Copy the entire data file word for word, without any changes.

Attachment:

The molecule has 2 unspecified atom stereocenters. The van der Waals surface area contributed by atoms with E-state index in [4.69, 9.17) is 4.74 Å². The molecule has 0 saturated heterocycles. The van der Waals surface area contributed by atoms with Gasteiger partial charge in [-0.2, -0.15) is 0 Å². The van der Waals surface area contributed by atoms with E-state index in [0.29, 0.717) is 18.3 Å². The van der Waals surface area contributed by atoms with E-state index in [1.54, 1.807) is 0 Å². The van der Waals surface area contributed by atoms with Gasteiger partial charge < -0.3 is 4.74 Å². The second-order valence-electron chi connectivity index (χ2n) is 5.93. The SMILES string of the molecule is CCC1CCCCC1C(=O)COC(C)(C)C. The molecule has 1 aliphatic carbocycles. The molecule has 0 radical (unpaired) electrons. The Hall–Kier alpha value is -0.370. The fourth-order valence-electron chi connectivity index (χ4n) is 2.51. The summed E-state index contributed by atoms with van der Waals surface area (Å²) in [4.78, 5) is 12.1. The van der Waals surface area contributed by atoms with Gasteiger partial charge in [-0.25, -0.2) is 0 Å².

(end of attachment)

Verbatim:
The molecule has 2 unspecified atom stereocenters. The van der Waals surface area contributed by atoms with E-state index in [4.69, 9.17) is 4.74 Å². The molecule has 0 saturated heterocycles. The van der Waals surface area contributed by atoms with Gasteiger partial charge in [-0.2, -0.15) is 0 Å². The van der Waals surface area contributed by atoms with E-state index in [0.29, 0.717) is 18.3 Å². The van der Waals surface area contributed by atoms with E-state index in [1.54, 1.807) is 0 Å². The van der Waals surface area contributed by atoms with Gasteiger partial charge < -0.3 is 4.74 Å². The second-order valence-electron chi connectivity index (χ2n) is 5.93. The SMILES string of the molecule is CCC1CCCCC1C(=O)COC(C)(C)C. The molecule has 1 aliphatic carbocycles. The molecule has 0 radical (unpaired) electrons. The Hall–Kier alpha value is -0.370. The fourth-order valence-electron chi connectivity index (χ4n) is 2.51. The summed E-state index contributed by atoms with van der Waals surface area (Å²) in [4.78, 5) is 12.1. The van der Waals surface area contributed by atoms with Gasteiger partial charge in [-0.25, -0.2) is 0 Å².